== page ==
A Set of Buddha and four monks, Burma 19th Century
|Size||Height: 65-95 cm|
Buddha and four Monks, Burma, 19th Century, bronze with traces of gold and pigments
Exhibited and Published in “The art of compassion” 2018 P12.
The central figure of the Buddha is seen walking on his begging round. Traditionally, Buddhist monks are required to live only on what they are given, which serves to reflect how well they are regarded in society. The begging bowl is held silently by both the Buddha and his attendant monks, for no words are to be spoken while on the begging round, nor thanks given for donations, as the merit of giving is considered to be sufficient. They wait momentarily outside a layperson’s home for a few moments; if nothing is forthcoming, they will move on silently. The Buddha’s right hand is held in the Abhaya gesture, which is one of blessing and reassurance.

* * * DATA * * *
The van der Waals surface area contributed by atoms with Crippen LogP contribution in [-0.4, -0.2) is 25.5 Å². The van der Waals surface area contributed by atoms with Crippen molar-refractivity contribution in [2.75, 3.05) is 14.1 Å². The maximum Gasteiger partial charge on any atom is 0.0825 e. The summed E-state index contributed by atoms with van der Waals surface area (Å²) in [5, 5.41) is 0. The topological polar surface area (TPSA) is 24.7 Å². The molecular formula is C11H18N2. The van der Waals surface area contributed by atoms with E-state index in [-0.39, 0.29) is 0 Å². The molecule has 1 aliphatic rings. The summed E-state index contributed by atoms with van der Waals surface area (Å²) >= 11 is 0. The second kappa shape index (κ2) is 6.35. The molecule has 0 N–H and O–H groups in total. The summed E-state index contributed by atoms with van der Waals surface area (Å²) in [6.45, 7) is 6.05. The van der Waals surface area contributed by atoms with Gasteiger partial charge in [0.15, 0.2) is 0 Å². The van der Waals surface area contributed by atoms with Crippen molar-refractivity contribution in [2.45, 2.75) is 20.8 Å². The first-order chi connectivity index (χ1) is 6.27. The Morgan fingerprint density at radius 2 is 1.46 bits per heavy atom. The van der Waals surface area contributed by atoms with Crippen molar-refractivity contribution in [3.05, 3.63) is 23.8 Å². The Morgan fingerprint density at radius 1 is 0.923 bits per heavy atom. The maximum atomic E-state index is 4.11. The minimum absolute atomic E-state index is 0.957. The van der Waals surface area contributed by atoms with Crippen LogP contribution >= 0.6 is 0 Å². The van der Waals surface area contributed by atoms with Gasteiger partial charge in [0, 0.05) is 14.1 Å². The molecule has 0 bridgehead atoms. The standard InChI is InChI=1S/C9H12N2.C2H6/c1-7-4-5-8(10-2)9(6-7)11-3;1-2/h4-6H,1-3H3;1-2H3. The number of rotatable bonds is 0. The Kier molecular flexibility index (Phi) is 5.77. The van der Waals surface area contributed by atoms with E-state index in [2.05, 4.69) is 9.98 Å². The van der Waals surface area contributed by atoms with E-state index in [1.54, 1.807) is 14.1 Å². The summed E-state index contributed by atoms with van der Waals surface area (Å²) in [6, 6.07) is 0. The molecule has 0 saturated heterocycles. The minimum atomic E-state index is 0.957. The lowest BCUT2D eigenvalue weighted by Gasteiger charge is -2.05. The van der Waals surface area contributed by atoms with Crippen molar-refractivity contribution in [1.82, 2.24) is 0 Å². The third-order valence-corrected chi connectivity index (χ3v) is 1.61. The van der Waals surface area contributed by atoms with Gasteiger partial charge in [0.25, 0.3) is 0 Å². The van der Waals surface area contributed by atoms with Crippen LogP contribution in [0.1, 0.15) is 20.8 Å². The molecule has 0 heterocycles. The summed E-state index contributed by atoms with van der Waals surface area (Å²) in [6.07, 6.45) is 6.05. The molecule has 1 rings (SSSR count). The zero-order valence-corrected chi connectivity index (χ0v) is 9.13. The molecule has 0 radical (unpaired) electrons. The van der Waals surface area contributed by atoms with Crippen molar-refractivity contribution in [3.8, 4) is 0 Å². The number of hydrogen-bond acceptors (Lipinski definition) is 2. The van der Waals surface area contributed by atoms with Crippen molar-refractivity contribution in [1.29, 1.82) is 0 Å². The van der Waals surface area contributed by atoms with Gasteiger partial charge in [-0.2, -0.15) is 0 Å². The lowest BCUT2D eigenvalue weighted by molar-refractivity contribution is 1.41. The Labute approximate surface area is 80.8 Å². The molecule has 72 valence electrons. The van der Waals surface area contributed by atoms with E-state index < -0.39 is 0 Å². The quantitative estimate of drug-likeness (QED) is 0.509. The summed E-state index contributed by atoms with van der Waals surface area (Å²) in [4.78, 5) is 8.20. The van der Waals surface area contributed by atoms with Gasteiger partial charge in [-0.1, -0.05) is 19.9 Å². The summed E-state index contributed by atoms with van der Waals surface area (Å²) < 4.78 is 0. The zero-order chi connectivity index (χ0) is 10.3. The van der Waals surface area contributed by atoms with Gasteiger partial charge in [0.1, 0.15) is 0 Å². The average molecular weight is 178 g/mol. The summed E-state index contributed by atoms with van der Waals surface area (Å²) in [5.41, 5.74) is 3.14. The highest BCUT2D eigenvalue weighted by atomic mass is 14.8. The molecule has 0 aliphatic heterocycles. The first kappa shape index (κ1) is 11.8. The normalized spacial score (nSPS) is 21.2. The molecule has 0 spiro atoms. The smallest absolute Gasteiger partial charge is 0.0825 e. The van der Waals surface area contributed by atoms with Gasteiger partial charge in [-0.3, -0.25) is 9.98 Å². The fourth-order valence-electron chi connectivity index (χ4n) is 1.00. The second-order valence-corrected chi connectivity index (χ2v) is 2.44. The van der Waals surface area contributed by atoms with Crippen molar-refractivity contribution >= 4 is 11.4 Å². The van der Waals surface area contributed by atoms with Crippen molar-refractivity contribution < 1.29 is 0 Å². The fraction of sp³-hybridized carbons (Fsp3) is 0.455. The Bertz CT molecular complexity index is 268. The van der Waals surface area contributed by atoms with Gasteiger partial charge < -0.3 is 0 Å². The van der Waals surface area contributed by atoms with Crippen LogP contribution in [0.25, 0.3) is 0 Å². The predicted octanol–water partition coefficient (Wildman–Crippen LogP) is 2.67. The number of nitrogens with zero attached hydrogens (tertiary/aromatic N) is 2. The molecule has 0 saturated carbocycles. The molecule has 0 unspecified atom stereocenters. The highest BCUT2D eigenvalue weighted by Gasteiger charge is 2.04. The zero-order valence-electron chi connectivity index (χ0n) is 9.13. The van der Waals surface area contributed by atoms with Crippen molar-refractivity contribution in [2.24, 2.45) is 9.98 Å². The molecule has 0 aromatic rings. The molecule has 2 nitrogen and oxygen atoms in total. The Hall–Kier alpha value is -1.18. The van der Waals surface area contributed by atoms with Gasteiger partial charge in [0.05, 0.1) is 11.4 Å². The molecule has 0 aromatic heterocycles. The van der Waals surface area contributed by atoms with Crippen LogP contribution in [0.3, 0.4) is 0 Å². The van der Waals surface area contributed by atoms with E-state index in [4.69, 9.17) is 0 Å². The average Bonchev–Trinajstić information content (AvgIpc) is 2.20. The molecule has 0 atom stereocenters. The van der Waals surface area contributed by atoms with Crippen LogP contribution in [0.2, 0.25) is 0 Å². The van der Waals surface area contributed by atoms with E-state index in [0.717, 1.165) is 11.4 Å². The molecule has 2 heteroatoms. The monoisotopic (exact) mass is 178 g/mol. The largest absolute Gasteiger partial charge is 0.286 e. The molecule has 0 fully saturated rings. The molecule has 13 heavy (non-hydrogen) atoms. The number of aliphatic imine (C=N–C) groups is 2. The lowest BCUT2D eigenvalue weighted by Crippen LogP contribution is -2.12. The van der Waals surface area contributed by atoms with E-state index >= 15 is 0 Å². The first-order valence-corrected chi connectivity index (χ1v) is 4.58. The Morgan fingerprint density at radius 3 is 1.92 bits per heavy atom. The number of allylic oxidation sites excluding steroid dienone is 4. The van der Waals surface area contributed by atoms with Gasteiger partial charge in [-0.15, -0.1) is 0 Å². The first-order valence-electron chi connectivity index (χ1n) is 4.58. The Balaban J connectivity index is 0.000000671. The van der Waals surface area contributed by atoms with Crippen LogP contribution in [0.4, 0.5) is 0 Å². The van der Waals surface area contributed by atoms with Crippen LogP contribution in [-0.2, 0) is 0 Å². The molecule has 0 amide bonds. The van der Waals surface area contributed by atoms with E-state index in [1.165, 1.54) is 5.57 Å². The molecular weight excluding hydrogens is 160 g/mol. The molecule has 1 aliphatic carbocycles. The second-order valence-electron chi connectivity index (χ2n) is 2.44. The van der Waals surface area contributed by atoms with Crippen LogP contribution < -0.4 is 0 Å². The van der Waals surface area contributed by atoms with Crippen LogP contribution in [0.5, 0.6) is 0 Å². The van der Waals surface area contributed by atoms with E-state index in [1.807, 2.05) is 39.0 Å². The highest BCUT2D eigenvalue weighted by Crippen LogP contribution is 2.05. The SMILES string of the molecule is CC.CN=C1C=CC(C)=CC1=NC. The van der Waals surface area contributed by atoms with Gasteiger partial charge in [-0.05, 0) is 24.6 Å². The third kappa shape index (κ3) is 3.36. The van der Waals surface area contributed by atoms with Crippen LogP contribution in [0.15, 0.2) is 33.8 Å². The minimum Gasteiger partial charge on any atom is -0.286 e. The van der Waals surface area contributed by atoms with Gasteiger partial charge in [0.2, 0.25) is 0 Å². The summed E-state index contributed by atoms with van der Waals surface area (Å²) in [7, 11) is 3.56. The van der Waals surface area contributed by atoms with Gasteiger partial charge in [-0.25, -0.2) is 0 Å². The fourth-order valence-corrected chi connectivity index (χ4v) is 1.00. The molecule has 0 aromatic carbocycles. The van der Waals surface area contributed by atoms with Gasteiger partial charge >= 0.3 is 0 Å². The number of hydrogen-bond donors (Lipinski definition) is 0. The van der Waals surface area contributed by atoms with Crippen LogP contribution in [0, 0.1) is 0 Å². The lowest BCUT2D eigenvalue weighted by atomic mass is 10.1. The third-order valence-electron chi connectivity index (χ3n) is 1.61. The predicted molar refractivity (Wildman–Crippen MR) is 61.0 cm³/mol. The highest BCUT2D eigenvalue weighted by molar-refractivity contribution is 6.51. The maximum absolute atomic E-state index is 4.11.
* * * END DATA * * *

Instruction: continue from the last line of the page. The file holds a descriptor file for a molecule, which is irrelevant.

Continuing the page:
The monastic begging round is still a common practice in South East Asia, but in other parts where the climate is too hostile, such as Tibet, Mongolia and northern China, it was never a part of the Buddhist tradition. Instead, offerings were made directly to the monastery.